“The Writing on the Wall” was first published in 2005 in Tesseracts Nine, Aurora Award Winner 2006, edited by Nalo Hopkinson and Geoff Ryman. “Steve Stanton contributes a time-travel story about a child who becomes a mathematical genius after meeting his future self.” (Booklist, American Library Association, 2005, Reviewed by Carl Hays) “I was also impressed by Steve Stanton’s ‘The Writing on the Wall,’—in which good characterization carries an otherwise simple tale of a mathematician determined to prove the possibility of time travel.” (SF Site, 2005, Reviewed by Donna McMahon) “‘The Writing on the Wall,’ by Steve Stanton, tells the tragic tale of the unexceptional midlife crisis of an exceptional man…on a Kafkaesque note.” (Quill & Quire, 2005, Reviewed by Tracey Thomas) “‘The Writing on the Wall’ by Steve Stanton, unlike many of the other stories in this genre, does provide a moment of hope for humanity…yet it isn’t technology that offers hope, but emotion.” (The Harrow, 2005, Reviewed by Dru Pagliassotti)
“Timestealer” has been published in a dozen countries and ten languages to widespread admiration. This short story was first published in 1990 in Rampike with cover design by William S. Burroughs.
“Perhaps the best story is ‘Timestealer’, by Steve Stanton, about a man who records short experiences from other people, at the cost of their memory of the experience, and his search for truly novel material.” (Locus Magazine, 2004, Reviewed by Richard Horton)
“In four short pages, he takes the reader into the character of a man who makes his living stealing experiences, memories, from people, and selling them to others. It is a huge comment on humanity, and no doubt, if we possessed the technology to steal and package memories, there would be shops in malls from coast-to-coast. Stanton takes virtual reality a step further and makes the point that people want to escape to something more exciting, and in this future world, nothing is sacred. No doubt the tabloid press has been driven out of business by this new industry—who needs pictures when you can live the memory.” (Kamikaze Magazine, 1994, Reviewed by Blaine Howard)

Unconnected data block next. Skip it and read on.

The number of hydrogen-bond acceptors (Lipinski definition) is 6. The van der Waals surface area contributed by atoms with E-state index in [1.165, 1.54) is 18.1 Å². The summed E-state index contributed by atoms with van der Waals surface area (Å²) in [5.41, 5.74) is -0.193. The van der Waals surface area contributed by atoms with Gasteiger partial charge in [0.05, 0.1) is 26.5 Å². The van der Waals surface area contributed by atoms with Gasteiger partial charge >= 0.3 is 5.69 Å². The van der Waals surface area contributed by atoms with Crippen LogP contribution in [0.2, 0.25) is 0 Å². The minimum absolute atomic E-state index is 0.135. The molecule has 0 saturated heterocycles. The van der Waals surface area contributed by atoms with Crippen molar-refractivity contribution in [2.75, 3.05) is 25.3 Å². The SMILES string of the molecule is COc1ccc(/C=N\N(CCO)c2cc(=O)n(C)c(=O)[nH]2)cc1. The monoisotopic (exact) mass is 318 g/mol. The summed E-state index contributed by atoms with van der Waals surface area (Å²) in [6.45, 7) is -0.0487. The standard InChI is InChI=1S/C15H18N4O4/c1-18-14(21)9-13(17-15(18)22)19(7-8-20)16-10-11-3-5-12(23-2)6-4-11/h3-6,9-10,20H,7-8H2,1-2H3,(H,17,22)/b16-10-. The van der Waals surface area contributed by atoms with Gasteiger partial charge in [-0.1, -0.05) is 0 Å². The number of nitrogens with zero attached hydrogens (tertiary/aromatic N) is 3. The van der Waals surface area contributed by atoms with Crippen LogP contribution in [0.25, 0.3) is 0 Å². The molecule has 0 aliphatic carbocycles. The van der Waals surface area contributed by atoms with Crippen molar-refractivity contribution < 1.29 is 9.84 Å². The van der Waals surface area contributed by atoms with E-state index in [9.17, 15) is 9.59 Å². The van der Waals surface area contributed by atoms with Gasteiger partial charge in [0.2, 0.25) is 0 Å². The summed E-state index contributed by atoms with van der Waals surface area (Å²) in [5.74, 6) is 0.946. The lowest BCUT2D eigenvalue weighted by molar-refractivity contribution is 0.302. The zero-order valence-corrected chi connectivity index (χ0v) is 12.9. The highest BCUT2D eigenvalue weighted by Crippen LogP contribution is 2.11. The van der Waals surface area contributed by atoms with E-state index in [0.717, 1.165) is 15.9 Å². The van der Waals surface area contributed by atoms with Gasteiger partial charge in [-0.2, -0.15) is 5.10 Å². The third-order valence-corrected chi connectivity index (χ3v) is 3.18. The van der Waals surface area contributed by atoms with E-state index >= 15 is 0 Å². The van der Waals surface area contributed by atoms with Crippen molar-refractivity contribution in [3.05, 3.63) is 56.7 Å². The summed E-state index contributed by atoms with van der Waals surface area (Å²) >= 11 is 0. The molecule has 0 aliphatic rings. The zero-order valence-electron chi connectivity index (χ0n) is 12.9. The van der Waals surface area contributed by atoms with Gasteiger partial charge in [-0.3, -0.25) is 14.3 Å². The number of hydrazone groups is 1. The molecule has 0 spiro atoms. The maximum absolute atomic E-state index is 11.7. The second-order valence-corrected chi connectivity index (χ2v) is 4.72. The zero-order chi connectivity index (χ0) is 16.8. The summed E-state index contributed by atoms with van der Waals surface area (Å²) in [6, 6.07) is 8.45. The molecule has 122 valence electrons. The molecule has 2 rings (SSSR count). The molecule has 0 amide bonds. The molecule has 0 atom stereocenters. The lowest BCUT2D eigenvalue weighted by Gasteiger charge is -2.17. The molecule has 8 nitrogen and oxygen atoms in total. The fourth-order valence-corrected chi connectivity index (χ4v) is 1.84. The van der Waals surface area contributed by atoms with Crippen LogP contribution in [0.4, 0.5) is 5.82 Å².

“This reminded me a bit of Philip K. Dick’s “We Can Remember It for You Wholesale,” the inspiration for the movie “Total Recall.” (Dark Wolf’s Fantasy Reviews, 2008)
“‘Perfect Match’ is the kind of story that gives you a deep sense of satisfaction in reading it. It’s a story of love and sacrifice, but has its moment where hope and happiness shine through the dark recess of poverty. (Kasma SF Magazine, 2012, Reviewed by Alexander Korovessis)
“In his strange futuristic creations, Stanton works with the language of science and technology to present men and women as beings on a sort of conveyor belt to doom. The most striking aspect of these stories is their incredible lack of sentiment. The reader is required to inject his or her own emotional reactions, and the effect is weighty. In ‘Perfect Match,’ Stanton portrays a future so uncaring that body parts are bought and sold by living recipients and donors. It is a world common to Stanton’s vision, where money is tight and people remain in tight family units because no one else will offer any help at all.” (Reviewed by Blaine Howard, 1994) “Perfect Match” is now available in French translation in Solaris, and freely available online in Spanish and Hungarian.